WSyd Age segments

Western Sydney population by % of service age group

Data source: Australian Bureau of Statistics, Census of Population and Housing 2011


Building Homes

Residential building approvals are a ready guide to development and economic activity, employment and investment. While sensitive to sector-wide 'shocks'—like the global economic crisis in 2007-08—approvals also tend to move in cycles. Currently, building approvals are trending upwards in Western Sydney through a combination of sustained demand for housing and favourable economic conditions.


Western Sydney residential approvals 

Source: Australian Bureau of Statistics, Building Approvals, Australia (8731.0)

Growing Jobs?

The key challenge facing Western Sydney is matching its growing population and labour force to the jobs available within the region. The divergence of local jobs and local population means that Western Sydney residents must travel further, and this in turn affects productivity and quality of life.


Western Sydney forecast population and jobs comparison

Data source: Western Sydney population and employment forecasts, BTS

The deficit between jobs and population will vary widely across Western Sydney, as will the mix of employment available.

Jobs and Pop by LGA

Forecast population and jobs by LGA 2031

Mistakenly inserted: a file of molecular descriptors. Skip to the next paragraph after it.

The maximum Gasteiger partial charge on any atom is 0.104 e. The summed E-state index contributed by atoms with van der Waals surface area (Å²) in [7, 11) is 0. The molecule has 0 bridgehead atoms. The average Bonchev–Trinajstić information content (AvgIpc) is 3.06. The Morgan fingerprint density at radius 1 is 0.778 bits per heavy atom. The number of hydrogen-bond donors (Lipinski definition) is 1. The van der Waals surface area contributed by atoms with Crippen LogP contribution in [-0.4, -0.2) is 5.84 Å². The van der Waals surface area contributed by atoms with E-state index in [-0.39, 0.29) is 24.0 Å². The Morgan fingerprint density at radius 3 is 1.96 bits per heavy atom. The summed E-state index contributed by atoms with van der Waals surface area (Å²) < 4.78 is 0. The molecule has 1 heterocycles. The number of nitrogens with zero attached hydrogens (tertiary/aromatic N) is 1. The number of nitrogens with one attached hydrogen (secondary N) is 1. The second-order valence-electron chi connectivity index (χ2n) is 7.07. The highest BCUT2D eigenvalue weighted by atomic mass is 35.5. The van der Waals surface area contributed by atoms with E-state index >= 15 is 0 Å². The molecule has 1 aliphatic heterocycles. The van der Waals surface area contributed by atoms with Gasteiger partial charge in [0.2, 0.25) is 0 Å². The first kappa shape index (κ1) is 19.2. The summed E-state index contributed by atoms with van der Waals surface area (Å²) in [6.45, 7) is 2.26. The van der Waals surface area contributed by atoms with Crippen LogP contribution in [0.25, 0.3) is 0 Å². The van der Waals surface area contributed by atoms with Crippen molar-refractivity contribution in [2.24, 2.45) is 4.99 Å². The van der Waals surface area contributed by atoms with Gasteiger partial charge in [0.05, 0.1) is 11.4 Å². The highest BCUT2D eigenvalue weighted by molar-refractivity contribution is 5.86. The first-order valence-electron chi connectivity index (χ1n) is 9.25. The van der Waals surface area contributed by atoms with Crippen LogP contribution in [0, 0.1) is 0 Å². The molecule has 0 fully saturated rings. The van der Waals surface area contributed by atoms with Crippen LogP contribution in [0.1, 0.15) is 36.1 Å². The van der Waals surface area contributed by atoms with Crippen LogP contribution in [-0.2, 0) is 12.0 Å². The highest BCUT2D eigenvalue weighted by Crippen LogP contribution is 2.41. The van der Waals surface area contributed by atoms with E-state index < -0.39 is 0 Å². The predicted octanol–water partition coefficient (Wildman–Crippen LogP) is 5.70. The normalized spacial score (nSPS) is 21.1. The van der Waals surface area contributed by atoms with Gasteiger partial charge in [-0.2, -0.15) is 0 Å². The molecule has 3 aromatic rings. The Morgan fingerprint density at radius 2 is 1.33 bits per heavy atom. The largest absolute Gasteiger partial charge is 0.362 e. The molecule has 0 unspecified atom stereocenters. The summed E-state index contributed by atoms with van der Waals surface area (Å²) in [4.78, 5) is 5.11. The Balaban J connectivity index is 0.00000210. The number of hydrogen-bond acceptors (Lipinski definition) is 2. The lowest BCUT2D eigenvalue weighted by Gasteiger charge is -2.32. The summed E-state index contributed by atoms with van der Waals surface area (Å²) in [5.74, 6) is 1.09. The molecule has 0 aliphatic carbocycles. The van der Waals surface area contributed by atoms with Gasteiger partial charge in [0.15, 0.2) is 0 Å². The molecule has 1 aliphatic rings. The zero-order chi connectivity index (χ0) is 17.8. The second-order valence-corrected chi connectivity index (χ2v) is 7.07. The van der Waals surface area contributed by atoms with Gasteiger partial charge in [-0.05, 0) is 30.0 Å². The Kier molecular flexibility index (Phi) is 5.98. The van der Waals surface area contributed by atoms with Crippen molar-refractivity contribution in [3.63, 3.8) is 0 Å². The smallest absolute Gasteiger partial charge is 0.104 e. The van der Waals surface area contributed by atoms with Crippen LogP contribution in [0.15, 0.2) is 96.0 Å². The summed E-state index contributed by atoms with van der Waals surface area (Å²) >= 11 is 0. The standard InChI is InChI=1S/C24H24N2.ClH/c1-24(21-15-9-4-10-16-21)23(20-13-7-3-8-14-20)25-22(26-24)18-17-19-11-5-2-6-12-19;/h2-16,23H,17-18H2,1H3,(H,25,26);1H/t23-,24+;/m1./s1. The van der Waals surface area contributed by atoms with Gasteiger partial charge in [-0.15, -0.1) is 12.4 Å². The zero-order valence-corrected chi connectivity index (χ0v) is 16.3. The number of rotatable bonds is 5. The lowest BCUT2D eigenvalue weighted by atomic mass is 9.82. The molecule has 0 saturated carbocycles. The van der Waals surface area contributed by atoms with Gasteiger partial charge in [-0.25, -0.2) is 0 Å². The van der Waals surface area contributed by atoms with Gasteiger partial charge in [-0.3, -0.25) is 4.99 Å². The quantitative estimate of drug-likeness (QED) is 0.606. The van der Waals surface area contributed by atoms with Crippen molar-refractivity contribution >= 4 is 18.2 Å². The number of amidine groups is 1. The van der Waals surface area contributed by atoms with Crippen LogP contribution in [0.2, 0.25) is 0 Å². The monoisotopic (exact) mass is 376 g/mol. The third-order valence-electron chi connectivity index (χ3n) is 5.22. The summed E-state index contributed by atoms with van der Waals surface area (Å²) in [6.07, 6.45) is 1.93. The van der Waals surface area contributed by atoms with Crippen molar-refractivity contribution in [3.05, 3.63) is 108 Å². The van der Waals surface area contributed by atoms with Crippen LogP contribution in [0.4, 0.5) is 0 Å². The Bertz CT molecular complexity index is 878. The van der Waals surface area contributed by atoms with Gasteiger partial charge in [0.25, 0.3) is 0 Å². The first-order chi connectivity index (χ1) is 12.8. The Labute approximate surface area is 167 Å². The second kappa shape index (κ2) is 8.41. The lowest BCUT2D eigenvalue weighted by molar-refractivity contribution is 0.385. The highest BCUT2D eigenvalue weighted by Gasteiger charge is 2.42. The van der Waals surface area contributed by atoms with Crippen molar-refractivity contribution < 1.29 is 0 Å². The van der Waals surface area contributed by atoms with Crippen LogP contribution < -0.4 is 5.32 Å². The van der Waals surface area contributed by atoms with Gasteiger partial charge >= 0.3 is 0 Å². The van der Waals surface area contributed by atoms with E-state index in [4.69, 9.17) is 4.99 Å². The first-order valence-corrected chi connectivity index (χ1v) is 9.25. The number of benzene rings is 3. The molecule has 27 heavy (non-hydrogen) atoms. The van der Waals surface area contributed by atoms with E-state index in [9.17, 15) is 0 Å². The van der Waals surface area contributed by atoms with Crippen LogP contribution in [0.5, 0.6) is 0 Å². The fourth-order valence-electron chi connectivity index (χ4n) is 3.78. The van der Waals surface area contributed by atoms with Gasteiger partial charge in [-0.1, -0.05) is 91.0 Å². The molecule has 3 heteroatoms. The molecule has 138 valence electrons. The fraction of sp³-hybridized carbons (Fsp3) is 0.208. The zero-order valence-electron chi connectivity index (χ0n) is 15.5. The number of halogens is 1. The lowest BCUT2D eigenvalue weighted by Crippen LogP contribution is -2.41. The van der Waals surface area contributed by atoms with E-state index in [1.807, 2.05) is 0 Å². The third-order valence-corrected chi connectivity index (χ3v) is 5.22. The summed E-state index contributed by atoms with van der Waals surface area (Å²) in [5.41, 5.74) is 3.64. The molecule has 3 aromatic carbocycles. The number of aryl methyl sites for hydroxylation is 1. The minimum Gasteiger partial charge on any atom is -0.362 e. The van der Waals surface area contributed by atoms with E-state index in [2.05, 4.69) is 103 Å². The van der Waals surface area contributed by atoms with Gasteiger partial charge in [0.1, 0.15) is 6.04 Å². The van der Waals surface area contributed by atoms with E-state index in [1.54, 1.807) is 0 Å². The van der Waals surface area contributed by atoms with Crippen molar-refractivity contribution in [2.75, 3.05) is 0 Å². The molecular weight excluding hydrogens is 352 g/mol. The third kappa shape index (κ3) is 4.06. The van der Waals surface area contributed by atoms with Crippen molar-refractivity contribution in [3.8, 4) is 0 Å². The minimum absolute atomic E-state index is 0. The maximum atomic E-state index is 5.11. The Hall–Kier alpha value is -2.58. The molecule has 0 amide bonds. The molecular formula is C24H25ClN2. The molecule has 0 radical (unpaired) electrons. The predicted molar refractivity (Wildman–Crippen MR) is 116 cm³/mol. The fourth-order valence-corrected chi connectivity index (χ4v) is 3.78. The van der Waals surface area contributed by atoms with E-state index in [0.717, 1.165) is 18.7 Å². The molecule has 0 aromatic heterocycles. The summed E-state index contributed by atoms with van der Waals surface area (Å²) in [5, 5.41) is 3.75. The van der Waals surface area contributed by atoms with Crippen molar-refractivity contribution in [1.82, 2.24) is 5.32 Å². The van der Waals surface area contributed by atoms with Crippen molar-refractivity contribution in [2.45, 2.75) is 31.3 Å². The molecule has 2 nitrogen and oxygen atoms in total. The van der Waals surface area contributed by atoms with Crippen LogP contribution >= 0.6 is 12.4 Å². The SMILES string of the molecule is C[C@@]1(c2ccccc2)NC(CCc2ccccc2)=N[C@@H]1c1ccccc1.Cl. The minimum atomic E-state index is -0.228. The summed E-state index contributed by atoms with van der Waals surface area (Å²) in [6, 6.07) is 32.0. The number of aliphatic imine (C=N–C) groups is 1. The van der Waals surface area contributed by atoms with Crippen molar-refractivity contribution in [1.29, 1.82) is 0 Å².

Data source: Western Sydney population and employment forecasts, BTS

The traditional driver of employment in Western Sydney, manufacturing, has been diminishing in its importance to the labour market for thirty years, but has continued to contribute strongly to the region's economy in terms of the value of goods and services it provides.  Between 2006-07 and 2011-12, manufacturing's contribution to the gross regional product of Metropolitan Sydney declined only slightly: from around 22.7m to 21.9m.


Manufacturing employment in Western Sydney: the location and extent of change. 

Data source: ABS, Census of the Population 1981, 1996 and Census Community Profiles, 2001 - 2011

The creation of new jobs in emerging industries will require a complex mix of government policy, increased levels of education, and increases in the level of entrepreneurial activity. Many projects currently underway or planned  by the state and federal governments will bring new jobs and increased productivity to the region. But matching the skills of the Western Sydney labour force with new industries is key to capitalising on these developments.


Western Sydney labour force % by occupation

Data source: Australian Bureau of Statistics, Census of Population and Housing 2011

By submitting a comment you acknowledge you agree with the Terms and Conditions.
^ Back To Top

Data use

id_logo is the Centre for Western Sydney's data partner. Clicking on any of the graphics contained on this page will take you to the source data provided by